Think bigger, Canada. Industrial revolutions don’t come along that often
Every year, I interview 400 to 500 energy experts, half of them from the United States, Europe, and Asia. An observation gleaned from those conversations: most Canadians have no idea how rapidly the global energy transition has accelerated since 2020. The “slow transition” camp, which includes Alberta Premier Danielle Smith and many energy executives, also seems to have missed the rise of China as the international clean energy hegemon. This matters because oil and gas, Canada’s largest export by far, is about to be steamrolled by the electrification of everything.
Not next week or next year, but a decade from now, give or take (see the International Energy Agency’s forecast of peak fossil fuel demand by 2030 or sooner). That’s not much time to build new industries to use Canada’s hydrocarbons. Or to take advantage of the many opportunities created by the massive investment now taking place in clean energy industries like battery plants.
The slow transition folks are linear growth thinkers in an exponential growth world, as I explained in this column. And the leader of that growth will be China. “China is now the undisputable global leader of renewable energy expansion worldwide,” Christian Zinglersen, the International Energy Agency’s former head of its clean energy ministerial secretariat, wrote almost five years ago, in 2019. China has only increased its lead in the years since.
A short list of clean energy manufacturing sectors dominated by China:
- Solar panels – 80%
- Wind turbines – 60%
- Batteries – 75%
- Battery supply chain – 77%
- Electric vehicles – 57%
- Heat pumps – 40%
Let’s not forget that China already has massive supply chains for electronics manufacturing, which are key to most clean energy technologies. (listen to my Energi Talks podcast interview below with Morgan Solar CEO Mike Andrade for more on this point)
Perhaps we can forgive Canadians for missing these momentous developments since the Americans did as well. In a remarkable 2022 speech that explains the changed US thinking about China, Secretary of Commerce Gina Raimondo said that “COVID opened our eyes to the long-term risk for both the private sector and the American people of this over-dependence on China and the need to rebuild domestic manufacturing and innovation.”
In some ways, US clean energy industrial policy will follow China’s example, with huge subsidies for both manufacturing the equipment and buying it, around $1 trillion between a variety of bills (Inflation Reduction Act, Infrastructure Investment and Jobs Act, CHIPs ACT).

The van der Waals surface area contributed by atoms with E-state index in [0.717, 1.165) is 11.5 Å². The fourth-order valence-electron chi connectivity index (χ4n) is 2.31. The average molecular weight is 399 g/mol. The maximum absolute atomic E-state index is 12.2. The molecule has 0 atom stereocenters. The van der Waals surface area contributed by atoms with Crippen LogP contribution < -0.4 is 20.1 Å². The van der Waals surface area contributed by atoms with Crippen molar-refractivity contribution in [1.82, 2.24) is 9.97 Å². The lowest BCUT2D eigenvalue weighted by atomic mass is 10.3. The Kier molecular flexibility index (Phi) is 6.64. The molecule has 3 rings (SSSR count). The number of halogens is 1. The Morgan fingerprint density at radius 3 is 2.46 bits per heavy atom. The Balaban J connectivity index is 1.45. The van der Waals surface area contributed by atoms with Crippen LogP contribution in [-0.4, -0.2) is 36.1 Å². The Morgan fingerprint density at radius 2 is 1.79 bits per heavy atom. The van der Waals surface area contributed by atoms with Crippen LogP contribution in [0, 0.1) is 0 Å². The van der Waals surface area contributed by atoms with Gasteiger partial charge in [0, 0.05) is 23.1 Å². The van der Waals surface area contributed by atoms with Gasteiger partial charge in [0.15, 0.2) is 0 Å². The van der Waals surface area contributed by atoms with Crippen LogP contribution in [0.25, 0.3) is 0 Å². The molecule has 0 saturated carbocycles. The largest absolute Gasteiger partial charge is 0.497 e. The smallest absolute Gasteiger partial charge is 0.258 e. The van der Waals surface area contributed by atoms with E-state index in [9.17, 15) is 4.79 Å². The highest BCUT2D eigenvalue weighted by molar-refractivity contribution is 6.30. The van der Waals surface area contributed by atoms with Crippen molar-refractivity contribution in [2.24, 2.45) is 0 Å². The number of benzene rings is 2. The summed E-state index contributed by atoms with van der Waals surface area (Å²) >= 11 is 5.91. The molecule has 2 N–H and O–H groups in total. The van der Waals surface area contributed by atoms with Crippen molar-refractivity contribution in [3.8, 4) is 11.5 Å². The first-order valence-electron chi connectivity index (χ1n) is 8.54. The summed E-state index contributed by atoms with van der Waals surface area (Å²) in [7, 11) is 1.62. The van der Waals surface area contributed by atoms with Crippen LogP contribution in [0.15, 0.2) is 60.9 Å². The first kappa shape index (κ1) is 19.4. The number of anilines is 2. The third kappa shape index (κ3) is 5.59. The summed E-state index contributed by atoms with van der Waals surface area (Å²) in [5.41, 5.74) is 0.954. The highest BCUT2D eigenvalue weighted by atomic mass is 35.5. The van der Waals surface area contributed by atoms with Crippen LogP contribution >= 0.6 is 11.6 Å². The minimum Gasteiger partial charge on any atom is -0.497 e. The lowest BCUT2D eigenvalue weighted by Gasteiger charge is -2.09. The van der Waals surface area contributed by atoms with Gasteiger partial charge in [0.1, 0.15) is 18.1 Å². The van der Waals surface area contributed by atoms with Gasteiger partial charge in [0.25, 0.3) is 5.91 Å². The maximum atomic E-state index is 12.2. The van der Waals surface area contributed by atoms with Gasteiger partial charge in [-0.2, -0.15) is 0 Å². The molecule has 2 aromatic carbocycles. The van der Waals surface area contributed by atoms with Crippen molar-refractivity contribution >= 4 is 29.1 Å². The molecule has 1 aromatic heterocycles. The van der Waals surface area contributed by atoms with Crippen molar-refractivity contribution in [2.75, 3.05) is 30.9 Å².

“Today, history is again moving fast. We as a nation need to keep pace,” says Raimondo. “With this modern American industrial strategy, we’re embarking on a mission America has not seriously attempted in decades.”
The US response to China then had a knock on effect in Europe, already shaken by Russia’s invasion of Ukraine and the resulting energy crisis. The EU is a leader in clean energy, but leaders now worry that industries might relocate to the US. They responded with the Green Industrial Plan.
“Major economies are rightly stepping up investment in net zero industries,” said European Commission chief Ursula von der Leyen. “We want to be an important part of this net-zero industry that we need globally.”
Who will lead the clean energy industrial revolution?
China, the US, and Europe have effectively kicked off a clean energy arms race. Whole sectors of the economy – think power and transportation – are being re-engineered in what we used to call “internet time.” Buildings, thanks to heat pumps, are catching up and a great deal of effort is going into decarbonizing hard to abate industries like steel and agriculture.
If money really does talk, the fact that 2023 global clean energy investment will outstrip fossil fuels by about 75 per cent speaks volumes.
Canadians need to listen up.
The time to ditch the navel-gazing parochialism that defines the national energy conversation is already long gone. Too often, the voices Canadians listen to represent the oil and gas incumbents, the players who are desperately trying to protect their (for now highly profitable) status quo because they can’t see an obvious pivot to a low-carbon future. Too often, those voices lead Canadians into bitter debates about issues, like the carbon tax and heating oil, that hardly qualify as a molehill, let alone a mountain.
This column is a plea for Canadians to broaden their thinking, to understand that momentous changes are coming to the global energy system sooner rather than later, and to stop listening to the “slow transition” boosters like Premier Smith.
As the fourth largest oil producer in the world and the fifth largest gas producer, change is going to hurt, but it can’t be avoided. And if Canada can adapt quickly enough, there are more than enough opportunities to offset the downside of the energy transition.
Think bigger, Canada. Industrial revolutions don’t come along that often.